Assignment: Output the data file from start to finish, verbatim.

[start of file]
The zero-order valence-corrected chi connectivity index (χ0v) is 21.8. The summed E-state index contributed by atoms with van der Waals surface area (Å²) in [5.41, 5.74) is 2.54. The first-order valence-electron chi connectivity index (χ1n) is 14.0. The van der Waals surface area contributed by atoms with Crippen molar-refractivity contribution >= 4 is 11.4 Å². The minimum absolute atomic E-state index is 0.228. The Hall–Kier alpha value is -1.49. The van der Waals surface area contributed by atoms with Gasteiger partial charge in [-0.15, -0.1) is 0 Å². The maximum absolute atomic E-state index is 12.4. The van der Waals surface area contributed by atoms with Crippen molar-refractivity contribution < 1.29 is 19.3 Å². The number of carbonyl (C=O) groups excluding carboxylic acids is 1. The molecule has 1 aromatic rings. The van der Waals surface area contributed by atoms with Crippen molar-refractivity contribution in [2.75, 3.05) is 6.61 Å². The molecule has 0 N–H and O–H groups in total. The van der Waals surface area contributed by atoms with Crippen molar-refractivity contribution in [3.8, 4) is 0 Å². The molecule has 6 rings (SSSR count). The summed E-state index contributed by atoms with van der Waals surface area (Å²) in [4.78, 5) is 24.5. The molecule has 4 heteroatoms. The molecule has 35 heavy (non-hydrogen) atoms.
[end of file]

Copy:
The zero-order valence-corrected chi connectivity index (χ0v) is 21.8. The summed E-state index contributed by atoms with van der Waals surface area (Å²) in [5.41, 5.74) is 2.54. The first-order valence-electron chi connectivity index (χ1n) is 14.0. The van der Waals surface area contributed by atoms with Crippen molar-refractivity contribution >= 4 is 11.4 Å². The minimum absolute atomic E-state index is 0.228. The Hall–Kier alpha value is -1.49. The van der Waals surface area contributed by atoms with Gasteiger partial charge in [-0.15, -0.1) is 0 Å². The maximum absolute atomic E-state index is 12.4. The van der Waals surface area contributed by atoms with Crippen molar-refractivity contribution < 1.29 is 19.3 Å². The number of carbonyl (C=O) groups excluding carboxylic acids is 1. The molecule has 1 aromatic rings. The van der Waals surface area contributed by atoms with Crippen molar-refractivity contribution in [2.75, 3.05) is 6.61 Å². The molecule has 0 N–H and O–H groups in total. The van der Waals surface area contributed by atoms with Crippen molar-refractivity contribution in [3.8, 4) is 0 Å². The molecule has 6 rings (SSSR count). The summed E-state index contributed by atoms with van der Waals surface area (Å²) in [4.78, 5) is 24.5. The molecule has 4 heteroatoms. The molecule has 35 heavy (non-hydrogen) atoms.